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Ancient Life in Kansas Rocks, part 15 of 27

Common Fossils of Kansas--Snails

Upper Pennsylvanian

Hypselentoma drawing of snail

The snail Hypselentoma can be identified by fine spiral thread-like lines on its sides and a shallow groove just below the outer edge of the whorls. Also seen on the uppermost slopes of the whorls are fine lirae (see drawing). (Stanton Limestone, Upper Pennsylvanian)

snail line drawing of snail

Amphiscapha, shown above slightly enlarged, is another unusual snail. On the side hidden from view, the outer whorls or coils are raised leaving an inverted cone or depression, whereas on this side thay are flattened. Thus, rather than having an apex rising to a point as in most snails, it is depressed. These forms belong to the Superfamily Euomphalacea in which this distinctive coiling is common. (Coffeyville Formation, Upper Pennsylvanian)

snail Shansiella

The snail Shansiella is recognized by its rounded whorls bearing low, spiral cords separated by wide spaces. Snails move by means of a muscular foot that extends from the aperature, with the pointed part of the shell directed rearward and the aperature downward. Most snails feed upon vegetation, but some are scavengers and others are provided with a filelike rasping mechanism which is used to bore through the shells of living prey. (Lane Shale, Upper Pennsylvanian)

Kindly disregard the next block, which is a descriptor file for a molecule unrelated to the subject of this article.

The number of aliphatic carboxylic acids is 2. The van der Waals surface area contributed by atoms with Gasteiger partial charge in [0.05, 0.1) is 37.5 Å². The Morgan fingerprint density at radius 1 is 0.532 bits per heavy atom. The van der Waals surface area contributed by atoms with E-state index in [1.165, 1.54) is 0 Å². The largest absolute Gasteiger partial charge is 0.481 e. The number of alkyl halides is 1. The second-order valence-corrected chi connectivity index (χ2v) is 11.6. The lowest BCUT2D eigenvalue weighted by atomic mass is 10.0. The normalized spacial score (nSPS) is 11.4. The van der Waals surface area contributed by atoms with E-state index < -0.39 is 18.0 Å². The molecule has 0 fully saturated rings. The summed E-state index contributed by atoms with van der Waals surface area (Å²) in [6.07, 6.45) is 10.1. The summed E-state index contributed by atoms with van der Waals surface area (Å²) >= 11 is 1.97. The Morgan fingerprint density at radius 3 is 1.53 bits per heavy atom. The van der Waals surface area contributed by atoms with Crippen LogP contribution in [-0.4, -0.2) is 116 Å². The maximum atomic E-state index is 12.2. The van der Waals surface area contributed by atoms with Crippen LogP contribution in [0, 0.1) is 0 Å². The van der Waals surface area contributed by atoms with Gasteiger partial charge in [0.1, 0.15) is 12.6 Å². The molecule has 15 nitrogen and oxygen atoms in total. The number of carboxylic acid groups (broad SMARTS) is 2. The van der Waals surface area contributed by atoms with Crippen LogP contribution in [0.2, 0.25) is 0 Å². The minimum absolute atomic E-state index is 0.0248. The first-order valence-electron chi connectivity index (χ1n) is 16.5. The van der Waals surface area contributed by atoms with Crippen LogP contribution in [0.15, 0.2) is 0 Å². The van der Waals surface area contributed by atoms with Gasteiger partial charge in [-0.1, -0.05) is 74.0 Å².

Pharkidonotus belongs to the bellerophontid snails, which are unusual in that they are coiled planispirirally, and not conspirially as are most other snails. Thus, as the snail grew, it added material at the opening (aperture) in such a fashion that the earlier whorls were totally enclosed. This kind of coiling is common among the cephalopods, or in the snail Bellerophon shown below. Pharkidonotus is identified by the raised ridge or crest down the center line and the corrugations across the whorls. (Eudora Limestone, Upper Pennsylvanian)

Bellerophon Drawing of Bellerophon

Bellerophon shown slightly enlarged in the photo above, is a snail somewhat similar to Pharkidontus. It is characterized by its globular shell, low crest, and ornamentation of simple growth lines. A reconstruction of how the snail carried its shell is shown in the drawing. (Drum Limestone, Upper Pennsylvanian)


Turritella is a very high-spired snail with many whorls, and ranges from the Cretaceous to the Recent. (Kiowa Formation, Lower Cretaceous)


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